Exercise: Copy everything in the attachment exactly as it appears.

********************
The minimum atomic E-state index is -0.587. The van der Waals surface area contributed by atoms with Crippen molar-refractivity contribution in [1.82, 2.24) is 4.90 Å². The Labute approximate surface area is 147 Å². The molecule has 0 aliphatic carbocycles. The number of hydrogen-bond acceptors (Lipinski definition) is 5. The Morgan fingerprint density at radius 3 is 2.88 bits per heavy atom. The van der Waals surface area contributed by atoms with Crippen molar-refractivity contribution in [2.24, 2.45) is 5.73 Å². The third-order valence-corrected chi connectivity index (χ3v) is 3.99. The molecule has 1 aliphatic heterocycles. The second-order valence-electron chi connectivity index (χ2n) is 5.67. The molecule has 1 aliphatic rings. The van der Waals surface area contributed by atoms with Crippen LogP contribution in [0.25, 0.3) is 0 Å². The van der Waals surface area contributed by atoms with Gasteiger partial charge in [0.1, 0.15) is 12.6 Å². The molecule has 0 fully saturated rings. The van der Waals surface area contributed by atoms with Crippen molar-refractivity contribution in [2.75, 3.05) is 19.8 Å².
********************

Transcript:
The minimum atomic E-state index is -0.587. The van der Waals surface area contributed by atoms with Crippen molar-refractivity contribution in [1.82, 2.24) is 4.90 Å². The Labute approximate surface area is 147 Å². The molecule has 0 aliphatic carbocycles. The number of hydrogen-bond acceptors (Lipinski definition) is 5. The Morgan fingerprint density at radius 3 is 2.88 bits per heavy atom. The van der Waals surface area contributed by atoms with Crippen molar-refractivity contribution in [2.24, 2.45) is 5.73 Å². The third-order valence-corrected chi connectivity index (χ3v) is 3.99. The molecule has 1 aliphatic heterocycles. The second-order valence-electron chi connectivity index (χ2n) is 5.67. The molecule has 1 aliphatic rings. The van der Waals surface area contributed by atoms with Crippen LogP contribution in [0.25, 0.3) is 0 Å². The van der Waals surface area contributed by atoms with Gasteiger partial charge in [0.1, 0.15) is 12.6 Å². The molecule has 0 fully saturated rings. The van der Waals surface area contributed by atoms with Crippen molar-refractivity contribution in [2.75, 3.05) is 19.8 Å².